Department ready to ’pull off successful matric exams’
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Johannesburg – The Basic Education Department said on Tuesday that it was on track with its matric examination preparations as more than 1 million candidates sit for exams in a week's time.
"We are ready to pull off a successful examination," said the department's Dr R Poliar.
Poliar was part of the delegation that briefed the basic education portfolio committee on readiness for the examinations.
Deputy Minister Reginah Mhaule said learners missed a lot of time during the academic year.
"With attitude pupils and teachers will make the 2020 National Senior Certificate examination successful," Mhaule siad.
Poliar said the department has done what was possible to ensure matrics were ready to write the exams.
"Despite the disadvantages and anxiety, they will write under most conducive conditions ... It is unfortunate for this class to look forward and write under difficult conditions.’’
He said the June and November exams had been combined.
Poliar added that the registration of candidates had been completed with 1 058 999 to sit for exams.
The total number of full-time candidates is 616 021; November part-time candidates 113 846; June senior certificates candidates 167 733; June full-time 155 935 and June part-time, 5 164.
Poliar told MPs all questions papers have been set and approved by quality assurance Umalusi.
In a presentation to the committee, the department said issues emanating from the previous exams have been attended to.
"All exam centres and storage points and nodal points have been audited. Invigilator training has been completed."
The department said that marker appointments were being finalised. There will be 45 809 markers and 180 marking centres.
"Provincial education departments are currently managing the marking of subjects where shortages of markers have been identified."
The department and Umalusi would be conducting an audit of the markers appointment.
"Where there is non-compliance this will be corrected. (There are) marker shortages in a small number of subjects across most provincial education departments," read the presentation.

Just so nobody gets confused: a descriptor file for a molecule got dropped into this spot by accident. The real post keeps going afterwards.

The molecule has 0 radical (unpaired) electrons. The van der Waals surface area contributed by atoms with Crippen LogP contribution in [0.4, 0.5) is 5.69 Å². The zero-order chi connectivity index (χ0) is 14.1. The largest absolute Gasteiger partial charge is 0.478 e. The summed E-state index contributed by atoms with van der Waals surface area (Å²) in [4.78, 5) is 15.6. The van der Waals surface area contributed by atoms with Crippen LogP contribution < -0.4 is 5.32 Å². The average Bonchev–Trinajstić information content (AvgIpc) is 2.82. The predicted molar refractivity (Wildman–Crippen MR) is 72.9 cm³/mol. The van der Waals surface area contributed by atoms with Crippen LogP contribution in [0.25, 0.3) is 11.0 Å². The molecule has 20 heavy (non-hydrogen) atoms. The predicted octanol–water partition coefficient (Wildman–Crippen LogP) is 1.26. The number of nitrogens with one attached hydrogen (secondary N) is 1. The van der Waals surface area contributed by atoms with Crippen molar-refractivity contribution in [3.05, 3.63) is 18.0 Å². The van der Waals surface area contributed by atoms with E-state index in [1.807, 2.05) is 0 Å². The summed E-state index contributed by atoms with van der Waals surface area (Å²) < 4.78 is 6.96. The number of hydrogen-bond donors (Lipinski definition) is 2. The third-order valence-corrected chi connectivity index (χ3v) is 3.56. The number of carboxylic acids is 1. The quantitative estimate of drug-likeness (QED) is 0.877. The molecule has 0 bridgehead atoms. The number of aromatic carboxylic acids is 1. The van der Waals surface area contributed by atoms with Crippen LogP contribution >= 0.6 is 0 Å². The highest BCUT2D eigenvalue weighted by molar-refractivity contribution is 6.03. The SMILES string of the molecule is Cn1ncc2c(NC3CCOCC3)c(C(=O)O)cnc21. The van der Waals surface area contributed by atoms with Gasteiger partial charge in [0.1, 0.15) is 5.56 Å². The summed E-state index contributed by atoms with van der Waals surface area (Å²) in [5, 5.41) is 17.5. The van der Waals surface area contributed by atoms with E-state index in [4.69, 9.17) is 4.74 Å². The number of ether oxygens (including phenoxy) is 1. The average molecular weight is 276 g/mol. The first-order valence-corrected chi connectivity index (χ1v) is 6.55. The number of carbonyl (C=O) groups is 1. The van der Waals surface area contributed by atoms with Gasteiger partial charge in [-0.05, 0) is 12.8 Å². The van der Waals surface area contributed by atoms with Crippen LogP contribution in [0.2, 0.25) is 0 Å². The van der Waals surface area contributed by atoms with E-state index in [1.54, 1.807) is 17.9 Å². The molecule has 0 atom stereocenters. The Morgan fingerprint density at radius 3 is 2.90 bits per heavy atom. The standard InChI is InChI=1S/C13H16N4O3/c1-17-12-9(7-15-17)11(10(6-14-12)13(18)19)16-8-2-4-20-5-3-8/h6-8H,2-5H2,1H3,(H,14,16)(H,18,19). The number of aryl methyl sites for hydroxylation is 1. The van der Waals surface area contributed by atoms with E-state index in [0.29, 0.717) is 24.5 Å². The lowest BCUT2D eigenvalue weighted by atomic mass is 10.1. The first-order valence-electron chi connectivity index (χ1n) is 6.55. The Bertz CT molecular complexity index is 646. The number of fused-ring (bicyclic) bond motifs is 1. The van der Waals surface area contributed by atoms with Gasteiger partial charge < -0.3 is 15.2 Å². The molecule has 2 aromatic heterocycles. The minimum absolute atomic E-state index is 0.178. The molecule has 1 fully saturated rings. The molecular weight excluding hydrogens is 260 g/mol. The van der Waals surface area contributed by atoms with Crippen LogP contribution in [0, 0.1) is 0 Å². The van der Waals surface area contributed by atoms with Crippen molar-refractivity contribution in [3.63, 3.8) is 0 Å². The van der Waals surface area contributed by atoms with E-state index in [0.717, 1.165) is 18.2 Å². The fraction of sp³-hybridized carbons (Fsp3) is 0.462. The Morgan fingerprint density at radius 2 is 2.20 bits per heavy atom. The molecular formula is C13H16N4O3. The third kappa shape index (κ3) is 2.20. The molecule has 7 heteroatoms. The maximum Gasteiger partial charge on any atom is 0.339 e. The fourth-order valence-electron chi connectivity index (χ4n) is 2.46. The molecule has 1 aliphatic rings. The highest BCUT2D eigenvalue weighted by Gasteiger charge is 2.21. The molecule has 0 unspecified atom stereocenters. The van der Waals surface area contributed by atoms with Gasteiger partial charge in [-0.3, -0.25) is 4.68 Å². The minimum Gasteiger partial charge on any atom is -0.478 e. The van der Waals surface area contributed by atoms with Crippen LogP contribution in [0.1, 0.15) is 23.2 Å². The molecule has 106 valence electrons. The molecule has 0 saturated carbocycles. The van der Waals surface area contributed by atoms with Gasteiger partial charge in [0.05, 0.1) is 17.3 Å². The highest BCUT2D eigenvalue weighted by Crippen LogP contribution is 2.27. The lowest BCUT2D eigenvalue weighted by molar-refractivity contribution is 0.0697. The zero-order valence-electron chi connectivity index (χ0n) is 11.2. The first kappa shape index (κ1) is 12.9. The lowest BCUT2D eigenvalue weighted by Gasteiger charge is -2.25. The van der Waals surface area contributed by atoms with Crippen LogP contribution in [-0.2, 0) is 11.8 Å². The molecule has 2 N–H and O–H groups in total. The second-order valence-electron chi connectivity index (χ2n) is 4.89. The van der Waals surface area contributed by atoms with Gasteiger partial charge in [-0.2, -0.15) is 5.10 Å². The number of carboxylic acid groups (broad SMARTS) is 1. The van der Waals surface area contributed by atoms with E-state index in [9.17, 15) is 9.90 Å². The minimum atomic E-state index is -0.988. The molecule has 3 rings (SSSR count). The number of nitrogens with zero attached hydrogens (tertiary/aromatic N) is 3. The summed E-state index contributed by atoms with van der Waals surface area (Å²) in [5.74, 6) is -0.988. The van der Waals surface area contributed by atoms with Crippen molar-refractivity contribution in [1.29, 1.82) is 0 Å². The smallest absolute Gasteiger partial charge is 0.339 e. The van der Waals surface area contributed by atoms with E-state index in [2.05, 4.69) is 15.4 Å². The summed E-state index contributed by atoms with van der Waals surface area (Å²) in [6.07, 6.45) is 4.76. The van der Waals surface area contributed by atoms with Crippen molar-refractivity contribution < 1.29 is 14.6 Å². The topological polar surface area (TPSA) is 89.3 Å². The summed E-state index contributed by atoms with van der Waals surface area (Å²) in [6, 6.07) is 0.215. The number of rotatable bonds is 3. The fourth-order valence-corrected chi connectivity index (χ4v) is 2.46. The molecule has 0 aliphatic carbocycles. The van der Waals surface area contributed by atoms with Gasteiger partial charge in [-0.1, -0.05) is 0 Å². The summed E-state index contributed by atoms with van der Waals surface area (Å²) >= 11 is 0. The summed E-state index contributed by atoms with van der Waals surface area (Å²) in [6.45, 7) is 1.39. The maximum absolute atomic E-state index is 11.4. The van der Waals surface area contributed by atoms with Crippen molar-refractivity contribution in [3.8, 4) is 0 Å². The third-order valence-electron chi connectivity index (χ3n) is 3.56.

"Provincial education departments will extend the number of days needed for marking to accommodate the marker shortages or use a staggered marking approach."
Poliar said although they were slightly behind with the printing and packaging of exam papers, there was nothing to be concerned about.
He also said all storage points have been audited for compliance to norms and standards. According to Poliar, all the centres were verified in terms of risk profile.
"Training of invigilators is conducted based on national manuals and training is conducted by competent provincial and district teams.
’’Invigilator training across provincial education departments was conducted mostly virtually and in some cases face to face."
The department said it identified about eight risks, but they were managing them and put measures in place.
These included infections at marking centres, shortage of markers, load shedding, a second wave of infections, protest action and disruption of exams, among others.
"We covered all the identified risks. We are dependent on Umalusi to alert what we need to do," Poliar said.
Umalusi's Mary-Louise Madalane said the quality assurance body has conducted the evaluation of readiness of the department and provinces.
"Acceptable levels of readiness and related measures which are in place to ensure conduct of credible exams by departments of basic education and provincial education departments were noted and this is appreciated.
"Based on our observation and reports of SOR, Umalusi is satisfied that the Department of Basic Education, through the nine provincial education departments, is ready to conduct next June-November examinations," Madalane said.